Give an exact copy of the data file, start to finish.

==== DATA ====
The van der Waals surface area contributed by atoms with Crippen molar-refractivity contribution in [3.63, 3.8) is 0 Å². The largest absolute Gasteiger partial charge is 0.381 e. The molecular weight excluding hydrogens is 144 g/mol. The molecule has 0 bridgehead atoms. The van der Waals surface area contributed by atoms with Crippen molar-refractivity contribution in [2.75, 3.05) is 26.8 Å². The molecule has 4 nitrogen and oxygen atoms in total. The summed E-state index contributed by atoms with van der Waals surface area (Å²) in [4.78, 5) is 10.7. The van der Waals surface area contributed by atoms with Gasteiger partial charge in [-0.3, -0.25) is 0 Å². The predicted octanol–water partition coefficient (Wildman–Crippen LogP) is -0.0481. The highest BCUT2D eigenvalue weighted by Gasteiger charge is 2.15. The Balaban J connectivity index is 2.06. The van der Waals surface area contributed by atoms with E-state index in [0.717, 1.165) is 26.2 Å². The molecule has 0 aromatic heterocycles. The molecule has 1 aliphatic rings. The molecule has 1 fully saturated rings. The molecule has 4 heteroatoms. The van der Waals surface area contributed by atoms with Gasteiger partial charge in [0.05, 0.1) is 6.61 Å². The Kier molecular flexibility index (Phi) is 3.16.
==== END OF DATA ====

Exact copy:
The van der Waals surface area contributed by atoms with Crippen molar-refractivity contribution in [3.63, 3.8) is 0 Å². The largest absolute Gasteiger partial charge is 0.381 e. The molecular weight excluding hydrogens is 144 g/mol. The molecule has 0 bridgehead atoms. The van der Waals surface area contributed by atoms with Crippen molar-refractivity contribution in [2.75, 3.05) is 26.8 Å². The molecule has 4 nitrogen and oxygen atoms in total. The summed E-state index contributed by atoms with van der Waals surface area (Å²) in [4.78, 5) is 10.7. The van der Waals surface area contributed by atoms with Gasteiger partial charge in [-0.3, -0.25) is 0 Å². The predicted octanol–water partition coefficient (Wildman–Crippen LogP) is -0.0481. The highest BCUT2D eigenvalue weighted by Gasteiger charge is 2.15. The Balaban J connectivity index is 2.06. The van der Waals surface area contributed by atoms with E-state index in [0.717, 1.165) is 26.2 Å². The molecule has 0 aromatic heterocycles. The molecule has 1 aliphatic rings. The molecule has 1 fully saturated rings. The molecule has 4 heteroatoms. The van der Waals surface area contributed by atoms with Gasteiger partial charge in [0.05, 0.1) is 6.61 Å². The Kier molecular flexibility index (Phi) is 3.16.